BEING ADOPTED

Many of you know that I’m adopted from China. 17 years ago, my parents flew overseas to get me and 17 years later I would be going to college.

My life as an adoptee has been extremely eye opening, especially as I’ve been getting older. I write this series to help open the minds of others and to connect with my fellow adoptees through stories and such.

To begin with, here are answers to some common questions: yes, I always knew I was adopted. Yes, the parents that I live with are my REAL parents. No, I do not know my birth parents, and I don’t know if I ever want to meet them. (I’m sure the adoptees reading this have encountered at least one of these questions.)

I am also sure that every adoptee has encountered this situation [Cue Story Number One]: the Family Tree Project.

In grade school we had to create our family tree to track our genetics – where we got our eye color, hair color, face shape, etc. from. I always had to go up to the teacher and say, "No I cannot create my family tree because I don’t know my biological family."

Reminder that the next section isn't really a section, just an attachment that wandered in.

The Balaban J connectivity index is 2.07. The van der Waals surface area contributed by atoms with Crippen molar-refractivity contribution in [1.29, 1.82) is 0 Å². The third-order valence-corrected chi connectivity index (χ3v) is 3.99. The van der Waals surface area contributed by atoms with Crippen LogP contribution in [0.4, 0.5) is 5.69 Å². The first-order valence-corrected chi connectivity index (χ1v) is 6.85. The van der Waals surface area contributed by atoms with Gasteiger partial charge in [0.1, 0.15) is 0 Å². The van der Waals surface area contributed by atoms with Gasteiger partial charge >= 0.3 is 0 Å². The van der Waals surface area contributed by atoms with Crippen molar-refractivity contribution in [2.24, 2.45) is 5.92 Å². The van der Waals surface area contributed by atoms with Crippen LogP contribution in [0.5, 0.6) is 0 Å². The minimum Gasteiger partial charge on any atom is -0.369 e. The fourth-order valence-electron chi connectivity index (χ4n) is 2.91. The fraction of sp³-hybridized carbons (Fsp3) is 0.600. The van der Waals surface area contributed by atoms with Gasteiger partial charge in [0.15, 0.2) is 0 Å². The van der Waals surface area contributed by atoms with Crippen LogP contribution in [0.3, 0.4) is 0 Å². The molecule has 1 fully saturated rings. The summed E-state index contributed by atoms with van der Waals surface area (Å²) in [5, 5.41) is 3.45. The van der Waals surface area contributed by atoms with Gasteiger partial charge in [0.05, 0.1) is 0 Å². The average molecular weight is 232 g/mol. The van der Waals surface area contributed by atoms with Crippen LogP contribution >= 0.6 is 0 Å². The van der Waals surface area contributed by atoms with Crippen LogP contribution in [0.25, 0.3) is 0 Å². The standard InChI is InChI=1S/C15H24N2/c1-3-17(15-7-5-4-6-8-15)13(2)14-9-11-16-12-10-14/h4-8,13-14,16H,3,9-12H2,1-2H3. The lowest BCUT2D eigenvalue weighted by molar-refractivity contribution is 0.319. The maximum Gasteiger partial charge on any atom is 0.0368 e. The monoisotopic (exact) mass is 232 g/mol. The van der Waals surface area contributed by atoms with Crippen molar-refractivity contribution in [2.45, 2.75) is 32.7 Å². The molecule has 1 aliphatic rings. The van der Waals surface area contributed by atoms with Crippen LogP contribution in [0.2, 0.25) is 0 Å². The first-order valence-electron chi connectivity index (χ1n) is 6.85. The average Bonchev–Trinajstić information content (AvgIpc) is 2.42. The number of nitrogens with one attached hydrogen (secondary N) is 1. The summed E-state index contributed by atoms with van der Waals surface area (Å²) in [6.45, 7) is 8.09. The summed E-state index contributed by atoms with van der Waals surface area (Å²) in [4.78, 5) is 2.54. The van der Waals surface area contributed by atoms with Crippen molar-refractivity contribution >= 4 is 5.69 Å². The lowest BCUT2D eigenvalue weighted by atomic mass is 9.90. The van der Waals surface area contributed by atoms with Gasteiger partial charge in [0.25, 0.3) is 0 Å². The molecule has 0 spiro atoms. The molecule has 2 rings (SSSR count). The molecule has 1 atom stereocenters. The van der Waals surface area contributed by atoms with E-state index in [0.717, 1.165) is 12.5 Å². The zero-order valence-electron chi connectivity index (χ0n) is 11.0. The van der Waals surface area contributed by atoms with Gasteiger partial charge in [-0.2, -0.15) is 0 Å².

BAM! Just like that, optional assignment.

It’s different growing up where people make assumptions that one or both of my parents are Asian. Like, no, my mom and dad are white – does it matter? No, it doesn’t matter what ethnicity my parents are. They’re my parents and I love them and that’s all that I care about. People also make assumptions that my sisters and I are biologically related, which we are not (*cough**cough* NOT ALL ASIANS LOOK ALIKE!).

I can see how people think this. I mean, if I wasn’t adopted, I may have made those assumptions too. But I am, so my mind doesn’t always go to the obvious explanation. Here I will share some of my personal, influential experiences of being an adoptee in America from being asked personal questions to being treated differently because some people don’t quite grasp the concept of adoption.

#Adoption #China #School

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